Braves 5 Cheating Kent Hrbek’s 1

ESPN Box(LeBron was 4-4)

On a night when Dan Uggla hit a three run homer and BJ Upton hit a popup that carried to deep shortstop, the hero of this game was Julio Teheran. Joe Simpson would have you believe Gerald Laird’s outstanding game calling skills was the difference, like he was Crash Davis or something.

Nuke Teheran went eight and a third shutout innings  before Josh Willingham hit one off the bull. (But he gripped it like an egg…)  No word if the Braves will send Teheran to see Dr. Andrews, just to beat the rush.

After Willingham won a free steak, Luis Avilan forced a fly out to right and Corey Gearrin came on picked up the Save (TM).

On another note, the Braves only struck out four times tonight. The last three games have probably been the three best pitched games of the season.

That’s four in a row, it’s called a winning streak. 

 

 

 

 

284 thoughts on “Braves 5 Cheating Kent Hrbek’s 1”

  1. Smitty, you just had to bring back the horrible Kent Hrbek memory…you may as well mention Ron Gant! How about Puckett vs leibrandt tomorrow and Lonnie Smith v chuck knoblauch on Wed?

    Thanks for the recap!

  2. @3 I agree. We should have won in 1991, period. Hell, we should have won in 1996 too.

    I am bitter again.

  3. Even if the Twins has a pretty putrid offense by most standards, that was still a fantastic game by Julio. He has impressed me with his progress from the early season struggles.

    He threw a couple pitches at 94 mph in the 9th too I think so he still had some steam. I don’t think he goes more than 110 pitches at most if it wasn’t for the chance at the shutout, which I don’t have a problem with, I think it was good for his continued confidence.

  4. Hope Teheran has turned the corner like Minor did last year. He’s going to make the Beachy return a tough decision.

  5. @9 The development of Minor has been incredible. Seeing Teheran having success is very satisfactory as we have been hearing his name for years.

    I still think we should trade Maholm for bullpen help when Beachy returns.

  6. @1—Yes, and it always drove me nuts because I liked him.

    I haven’t checked the stats to make sure of this, but I feel like last season all of Gearrin’s earned runs came in a couple of outings, and other than that he was lights out. I’m pretty sure that’s been the case this year, too. His ERA is under 1.00, and I think he gave up multiple runs in one of his appearances and nothing in anything else. When he’s on he’s nasty, but when he’s off he’s incredibly wild and prone to big innings. Fortunately, those instances have been few and far between in the big leagues for the past couple of seasons.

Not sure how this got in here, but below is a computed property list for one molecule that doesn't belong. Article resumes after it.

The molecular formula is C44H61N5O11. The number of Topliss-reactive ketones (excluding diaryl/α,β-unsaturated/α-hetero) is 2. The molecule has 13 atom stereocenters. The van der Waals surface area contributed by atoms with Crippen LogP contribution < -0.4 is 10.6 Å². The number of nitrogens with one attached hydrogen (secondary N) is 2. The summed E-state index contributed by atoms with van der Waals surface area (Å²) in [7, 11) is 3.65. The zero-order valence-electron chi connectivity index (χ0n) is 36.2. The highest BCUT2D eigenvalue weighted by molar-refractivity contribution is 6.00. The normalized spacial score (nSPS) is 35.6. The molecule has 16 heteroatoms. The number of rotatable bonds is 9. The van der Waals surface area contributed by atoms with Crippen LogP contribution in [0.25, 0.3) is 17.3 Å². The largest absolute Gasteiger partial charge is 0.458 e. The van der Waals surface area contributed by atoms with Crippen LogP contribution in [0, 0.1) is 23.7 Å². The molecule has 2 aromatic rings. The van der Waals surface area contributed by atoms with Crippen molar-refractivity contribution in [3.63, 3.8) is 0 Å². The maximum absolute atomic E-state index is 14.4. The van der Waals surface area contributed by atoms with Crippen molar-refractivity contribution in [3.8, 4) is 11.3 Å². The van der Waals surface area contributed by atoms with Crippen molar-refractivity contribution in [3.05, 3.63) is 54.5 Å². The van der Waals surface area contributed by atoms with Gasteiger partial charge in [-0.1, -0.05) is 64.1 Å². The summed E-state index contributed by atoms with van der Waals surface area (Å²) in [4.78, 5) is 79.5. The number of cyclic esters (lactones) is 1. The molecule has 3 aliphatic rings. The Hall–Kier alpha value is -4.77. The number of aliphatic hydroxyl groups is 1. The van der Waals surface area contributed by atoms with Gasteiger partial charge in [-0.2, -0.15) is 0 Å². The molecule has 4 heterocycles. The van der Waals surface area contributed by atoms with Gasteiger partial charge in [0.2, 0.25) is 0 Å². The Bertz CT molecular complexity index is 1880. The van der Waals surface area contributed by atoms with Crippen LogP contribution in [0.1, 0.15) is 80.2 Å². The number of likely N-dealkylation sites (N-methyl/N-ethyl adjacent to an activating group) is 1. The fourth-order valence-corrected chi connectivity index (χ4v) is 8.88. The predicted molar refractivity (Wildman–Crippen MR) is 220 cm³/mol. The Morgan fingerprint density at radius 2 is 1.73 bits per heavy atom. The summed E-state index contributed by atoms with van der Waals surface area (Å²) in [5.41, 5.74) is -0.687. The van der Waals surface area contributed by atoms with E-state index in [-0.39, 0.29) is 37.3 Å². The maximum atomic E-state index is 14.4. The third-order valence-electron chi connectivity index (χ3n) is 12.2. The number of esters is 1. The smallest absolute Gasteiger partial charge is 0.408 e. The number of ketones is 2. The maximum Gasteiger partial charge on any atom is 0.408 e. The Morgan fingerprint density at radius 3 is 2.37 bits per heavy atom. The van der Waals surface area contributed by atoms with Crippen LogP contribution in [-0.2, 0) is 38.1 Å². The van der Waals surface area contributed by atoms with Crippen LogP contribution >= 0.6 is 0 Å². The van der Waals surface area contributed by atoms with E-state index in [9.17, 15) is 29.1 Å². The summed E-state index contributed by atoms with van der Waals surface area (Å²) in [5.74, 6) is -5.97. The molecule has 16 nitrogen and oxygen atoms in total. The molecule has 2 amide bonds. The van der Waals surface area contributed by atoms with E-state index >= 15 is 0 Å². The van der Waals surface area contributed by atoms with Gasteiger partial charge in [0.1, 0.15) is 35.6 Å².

7. I’m generally pretty “okay” with stretching starters out a bit longer than normal, especially when they’ve been pretty efficient overall, but I didn’t see the point in sending Teheran out there for the 9th. 8 shut-out innings in 110 pitches is plenty.

    But whatever. Great outing by Teheran.

  8. @12 At least Fredi has a sense of what he is doing. As long as he is not another Dusty, that’s good enough for me.

    “Braves manager Fredi Gonzalez gave Teheran a chance to finish the game, but he and pitching coach Roger McDowell had agreed before the ninth that they wouldn’t let the 22-year-old go past 125 pitches.”

  9. Pitch counts shouldn’t be an end-all-be-all to pitcher management. They have value, but should be taken in the context of a particular pitcher on a particular day, how hard he has worked, how tired he looks based on mechanics, etc.

  10. And the Nats are reduced to spot starts by Zach Duke, who got pounded tonight.

    If WASH splits the last 2 in SF, they’ll end up with the same recent road-trip record as ATL—4-6. (But I’ll root for 3-7.)

    Braves are 8-over at home & .500 on the road, and they’ve played the fewest home games in the NL.